Shares of Walt Disney Co. fell by 9% Thursday after the company revealed not just another quarter of massive streaming losses but also that 4 million Disney+ subscribers canceled their subscriptions.
Disney’s direct-to-consumer division, which includes its Disney+ and Hulu streaming services, lost $659 million in the most recent quarter.
Some saw that as good news in light of the $1.1 billion loss in the prior quarter and a $1.5 billion loss in the three months before that.
However, the narrower loss wasn’t due to a surge in new sign-ups — as noted above, Disney+ said adios to millions of subscribers.
It was due to price hikes that boosted revenue, which means Disney is now squeezing more cash out of fewer people.
This isn’t a winning strategy, but Disney is by no means alone in scrambling to figure out a sustainable streaming business model. Most of the major streaming services continue bleeding cash.
In a sense, it’s a no-win situation. They’re all investing heavily in content to attract new subscribers, but they’re also trying to keep prices (relatively) affordable amid a time of economic uncertainty.
Also, recent surveys have shown that most households are cutting back on subscriptions to make ends meet. Many limit themselves to no more than three streaming services at any one time, which creates a sort of Darwinian struggle for survival.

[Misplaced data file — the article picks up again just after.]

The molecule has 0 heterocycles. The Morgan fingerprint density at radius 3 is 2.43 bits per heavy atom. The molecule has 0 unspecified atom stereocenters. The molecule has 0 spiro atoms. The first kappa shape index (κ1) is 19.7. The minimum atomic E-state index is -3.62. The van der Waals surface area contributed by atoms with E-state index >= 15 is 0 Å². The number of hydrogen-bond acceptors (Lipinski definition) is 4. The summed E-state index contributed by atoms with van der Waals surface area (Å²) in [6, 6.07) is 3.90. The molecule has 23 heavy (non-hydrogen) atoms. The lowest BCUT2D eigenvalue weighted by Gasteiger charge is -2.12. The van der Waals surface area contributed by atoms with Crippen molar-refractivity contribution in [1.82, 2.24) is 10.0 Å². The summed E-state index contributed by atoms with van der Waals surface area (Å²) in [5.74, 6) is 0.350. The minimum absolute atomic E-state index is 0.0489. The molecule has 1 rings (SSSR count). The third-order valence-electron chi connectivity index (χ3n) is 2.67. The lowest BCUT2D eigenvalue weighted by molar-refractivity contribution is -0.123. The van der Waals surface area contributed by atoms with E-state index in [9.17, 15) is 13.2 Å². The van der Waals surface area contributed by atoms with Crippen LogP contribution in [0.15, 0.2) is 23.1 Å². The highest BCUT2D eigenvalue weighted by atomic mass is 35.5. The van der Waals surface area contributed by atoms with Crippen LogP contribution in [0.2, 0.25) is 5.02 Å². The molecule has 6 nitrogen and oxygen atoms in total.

At this point, the big streamers seem focused on gradually raising prices as they test the pain threshold for consumers. Is $15 a month too pricey? How about $20?
Disney CEO Bob Iger offered a cheerful assessment of his company’s efforts.
“We’re pleased with our accomplishments this quarter, including the improved financial performance of our streaming business, which reflect the strategic changes we’ve been making throughout the company to realign Disney for sustained growth and success,” he said in a statement.
“From movies to television, to sports, news and our theme parks, we continue to deliver for consumers, while establishing a more efficient, coordinated and streamlined approach to our operations.”
He left one thing out.
He’s raising the price of Disney+ again, later this year.